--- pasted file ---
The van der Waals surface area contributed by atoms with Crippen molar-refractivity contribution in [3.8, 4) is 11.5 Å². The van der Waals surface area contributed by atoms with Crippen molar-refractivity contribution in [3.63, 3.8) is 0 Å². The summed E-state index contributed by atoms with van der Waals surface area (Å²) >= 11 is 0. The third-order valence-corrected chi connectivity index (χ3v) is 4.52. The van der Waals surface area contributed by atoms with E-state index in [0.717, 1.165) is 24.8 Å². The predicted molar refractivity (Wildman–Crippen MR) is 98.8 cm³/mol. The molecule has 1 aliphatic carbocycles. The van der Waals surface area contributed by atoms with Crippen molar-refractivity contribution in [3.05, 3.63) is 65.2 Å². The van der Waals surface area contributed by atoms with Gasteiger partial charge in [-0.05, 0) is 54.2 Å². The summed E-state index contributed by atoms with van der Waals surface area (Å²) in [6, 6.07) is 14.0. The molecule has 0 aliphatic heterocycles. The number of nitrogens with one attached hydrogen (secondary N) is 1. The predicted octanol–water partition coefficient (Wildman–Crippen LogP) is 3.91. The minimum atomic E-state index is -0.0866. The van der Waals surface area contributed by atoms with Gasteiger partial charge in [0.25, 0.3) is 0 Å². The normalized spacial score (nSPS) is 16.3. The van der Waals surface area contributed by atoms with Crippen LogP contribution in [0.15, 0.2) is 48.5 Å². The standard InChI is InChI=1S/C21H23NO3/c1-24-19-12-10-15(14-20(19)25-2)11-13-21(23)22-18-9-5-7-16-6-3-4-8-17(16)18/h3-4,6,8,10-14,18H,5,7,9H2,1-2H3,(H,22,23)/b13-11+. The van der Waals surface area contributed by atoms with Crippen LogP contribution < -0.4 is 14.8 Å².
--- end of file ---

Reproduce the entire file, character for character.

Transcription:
The van der Waals surface area contributed by atoms with Crippen molar-refractivity contribution in [3.8, 4) is 11.5 Å². The van der Waals surface area contributed by atoms with Crippen molar-refractivity contribution in [3.63, 3.8) is 0 Å². The summed E-state index contributed by atoms with van der Waals surface area (Å²) >= 11 is 0. The third-order valence-corrected chi connectivity index (χ3v) is 4.52. The van der Waals surface area contributed by atoms with E-state index in [0.717, 1.165) is 24.8 Å². The predicted molar refractivity (Wildman–Crippen MR) is 98.8 cm³/mol. The molecule has 1 aliphatic carbocycles. The van der Waals surface area contributed by atoms with Crippen molar-refractivity contribution in [3.05, 3.63) is 65.2 Å². The van der Waals surface area contributed by atoms with Gasteiger partial charge in [-0.05, 0) is 54.2 Å². The summed E-state index contributed by atoms with van der Waals surface area (Å²) in [6, 6.07) is 14.0. The molecule has 0 aliphatic heterocycles. The number of nitrogens with one attached hydrogen (secondary N) is 1. The predicted octanol–water partition coefficient (Wildman–Crippen LogP) is 3.91. The minimum atomic E-state index is -0.0866. The van der Waals surface area contributed by atoms with Gasteiger partial charge in [0.25, 0.3) is 0 Å². The normalized spacial score (nSPS) is 16.3. The van der Waals surface area contributed by atoms with Crippen LogP contribution in [0.15, 0.2) is 48.5 Å². The standard InChI is InChI=1S/C21H23NO3/c1-24-19-12-10-15(14-20(19)25-2)11-13-21(23)22-18-9-5-7-16-6-3-4-8-17(16)18/h3-4,6,8,10-14,18H,5,7,9H2,1-2H3,(H,22,23)/b13-11+. The van der Waals surface area contributed by atoms with Crippen LogP contribution < -0.4 is 14.8 Å².